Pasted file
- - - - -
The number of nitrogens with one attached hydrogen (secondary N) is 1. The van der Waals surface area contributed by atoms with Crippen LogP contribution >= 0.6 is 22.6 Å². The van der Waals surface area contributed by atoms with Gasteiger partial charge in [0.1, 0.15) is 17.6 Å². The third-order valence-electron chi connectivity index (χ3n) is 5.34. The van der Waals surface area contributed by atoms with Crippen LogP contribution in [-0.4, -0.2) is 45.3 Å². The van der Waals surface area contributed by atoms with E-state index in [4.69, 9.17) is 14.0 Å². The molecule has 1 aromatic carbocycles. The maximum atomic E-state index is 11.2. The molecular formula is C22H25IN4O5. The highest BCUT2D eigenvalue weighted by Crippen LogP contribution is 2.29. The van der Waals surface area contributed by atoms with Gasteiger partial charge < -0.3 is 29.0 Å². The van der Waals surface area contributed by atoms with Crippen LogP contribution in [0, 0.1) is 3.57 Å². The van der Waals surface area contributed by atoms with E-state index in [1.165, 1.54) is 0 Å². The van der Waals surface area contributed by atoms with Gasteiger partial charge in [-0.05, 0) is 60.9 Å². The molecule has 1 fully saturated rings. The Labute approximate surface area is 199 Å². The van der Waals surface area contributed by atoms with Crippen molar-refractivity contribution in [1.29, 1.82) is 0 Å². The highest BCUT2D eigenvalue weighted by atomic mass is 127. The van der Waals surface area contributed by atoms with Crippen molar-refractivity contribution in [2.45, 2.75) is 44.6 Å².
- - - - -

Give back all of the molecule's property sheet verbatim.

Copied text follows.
The number of nitrogens with one attached hydrogen (secondary N) is 1. The van der Waals surface area contributed by atoms with Crippen LogP contribution >= 0.6 is 22.6 Å². The van der Waals surface area contributed by atoms with Gasteiger partial charge in [0.1, 0.15) is 17.6 Å². The third-order valence-electron chi connectivity index (χ3n) is 5.34. The van der Waals surface area contributed by atoms with Crippen LogP contribution in [-0.4, -0.2) is 45.3 Å². The van der Waals surface area contributed by atoms with E-state index in [4.69, 9.17) is 14.0 Å². The molecule has 1 aromatic carbocycles. The maximum atomic E-state index is 11.2. The molecular formula is C22H25IN4O5. The highest BCUT2D eigenvalue weighted by Crippen LogP contribution is 2.29. The van der Waals surface area contributed by atoms with Gasteiger partial charge < -0.3 is 29.0 Å². The van der Waals surface area contributed by atoms with Crippen LogP contribution in [0, 0.1) is 3.57 Å². The van der Waals surface area contributed by atoms with E-state index in [1.165, 1.54) is 0 Å². The van der Waals surface area contributed by atoms with Gasteiger partial charge in [-0.05, 0) is 60.9 Å². The molecule has 1 fully saturated rings. The Labute approximate surface area is 199 Å². The van der Waals surface area contributed by atoms with Crippen molar-refractivity contribution in [1.29, 1.82) is 0 Å². The highest BCUT2D eigenvalue weighted by atomic mass is 127. The van der Waals surface area contributed by atoms with Crippen molar-refractivity contribution in [2.45, 2.75) is 44.6 Å².